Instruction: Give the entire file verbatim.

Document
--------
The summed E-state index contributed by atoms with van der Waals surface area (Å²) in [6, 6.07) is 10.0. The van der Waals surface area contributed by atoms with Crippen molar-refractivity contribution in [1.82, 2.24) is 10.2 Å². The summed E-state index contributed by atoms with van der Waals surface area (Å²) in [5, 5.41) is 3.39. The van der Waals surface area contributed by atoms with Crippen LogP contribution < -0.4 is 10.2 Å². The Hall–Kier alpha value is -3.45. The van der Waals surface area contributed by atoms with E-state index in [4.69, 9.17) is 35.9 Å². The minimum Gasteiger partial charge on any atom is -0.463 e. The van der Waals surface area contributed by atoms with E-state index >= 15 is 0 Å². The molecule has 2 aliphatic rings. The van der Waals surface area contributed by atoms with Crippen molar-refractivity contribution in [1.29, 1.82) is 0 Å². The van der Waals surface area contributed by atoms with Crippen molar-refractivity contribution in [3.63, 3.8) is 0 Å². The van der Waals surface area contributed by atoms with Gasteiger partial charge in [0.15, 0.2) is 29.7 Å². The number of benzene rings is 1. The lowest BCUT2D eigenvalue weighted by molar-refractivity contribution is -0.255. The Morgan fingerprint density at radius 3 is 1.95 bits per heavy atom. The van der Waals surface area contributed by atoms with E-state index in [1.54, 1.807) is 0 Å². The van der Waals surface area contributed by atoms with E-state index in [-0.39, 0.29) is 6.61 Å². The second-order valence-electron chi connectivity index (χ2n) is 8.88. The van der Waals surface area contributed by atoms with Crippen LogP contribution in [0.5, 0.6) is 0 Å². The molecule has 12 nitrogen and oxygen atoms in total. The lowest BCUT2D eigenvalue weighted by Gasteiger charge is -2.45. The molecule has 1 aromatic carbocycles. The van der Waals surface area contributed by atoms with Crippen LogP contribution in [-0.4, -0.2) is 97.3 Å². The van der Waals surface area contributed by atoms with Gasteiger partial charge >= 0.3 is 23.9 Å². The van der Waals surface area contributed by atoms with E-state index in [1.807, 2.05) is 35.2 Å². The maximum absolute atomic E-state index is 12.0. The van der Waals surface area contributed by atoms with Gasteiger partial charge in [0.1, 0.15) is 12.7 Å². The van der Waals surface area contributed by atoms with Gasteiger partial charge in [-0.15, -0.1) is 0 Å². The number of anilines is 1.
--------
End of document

The summed E-state index contributed by atoms with van der Waals surface area (Å²) in [6, 6.07) is 10.0. The van der Waals surface area contributed by atoms with Crippen molar-refractivity contribution in [1.82, 2.24) is 10.2 Å². The summed E-state index contributed by atoms with van der Waals surface area (Å²) in [5, 5.41) is 3.39. The van der Waals surface area contributed by atoms with Crippen LogP contribution < -0.4 is 10.2 Å². The Hall–Kier alpha value is -3.45. The van der Waals surface area contributed by atoms with E-state index in [4.69, 9.17) is 35.9 Å². The minimum Gasteiger partial charge on any atom is -0.463 e. The van der Waals surface area contributed by atoms with E-state index >= 15 is 0 Å². The molecule has 2 aliphatic rings. The van der Waals surface area contributed by atoms with Crippen molar-refractivity contribution in [1.29, 1.82) is 0 Å². The van der Waals surface area contributed by atoms with Crippen molar-refractivity contribution in [3.63, 3.8) is 0 Å². The van der Waals surface area contributed by atoms with Gasteiger partial charge in [0.15, 0.2) is 29.7 Å². The number of benzene rings is 1. The lowest BCUT2D eigenvalue weighted by molar-refractivity contribution is -0.255. The Morgan fingerprint density at radius 3 is 1.95 bits per heavy atom. The van der Waals surface area contributed by atoms with E-state index in [1.54, 1.807) is 0 Å². The van der Waals surface area contributed by atoms with E-state index in [-0.39, 0.29) is 6.61 Å². The second-order valence-electron chi connectivity index (χ2n) is 8.88. The van der Waals surface area contributed by atoms with Crippen LogP contribution in [0.5, 0.6) is 0 Å². The molecule has 12 nitrogen and oxygen atoms in total. The lowest BCUT2D eigenvalue weighted by Gasteiger charge is -2.45. The molecule has 1 aromatic carbocycles. The van der Waals surface area contributed by atoms with Crippen LogP contribution in [-0.4, -0.2) is 97.3 Å². The van der Waals surface area contributed by atoms with Gasteiger partial charge >= 0.3 is 23.9 Å². The van der Waals surface area contributed by atoms with E-state index in [1.807, 2.05) is 35.2 Å². The maximum absolute atomic E-state index is 12.0. The van der Waals surface area contributed by atoms with Gasteiger partial charge in [0.1, 0.15) is 12.7 Å². The van der Waals surface area contributed by atoms with Gasteiger partial charge in [-0.15, -0.1) is 0 Å². The number of anilines is 1.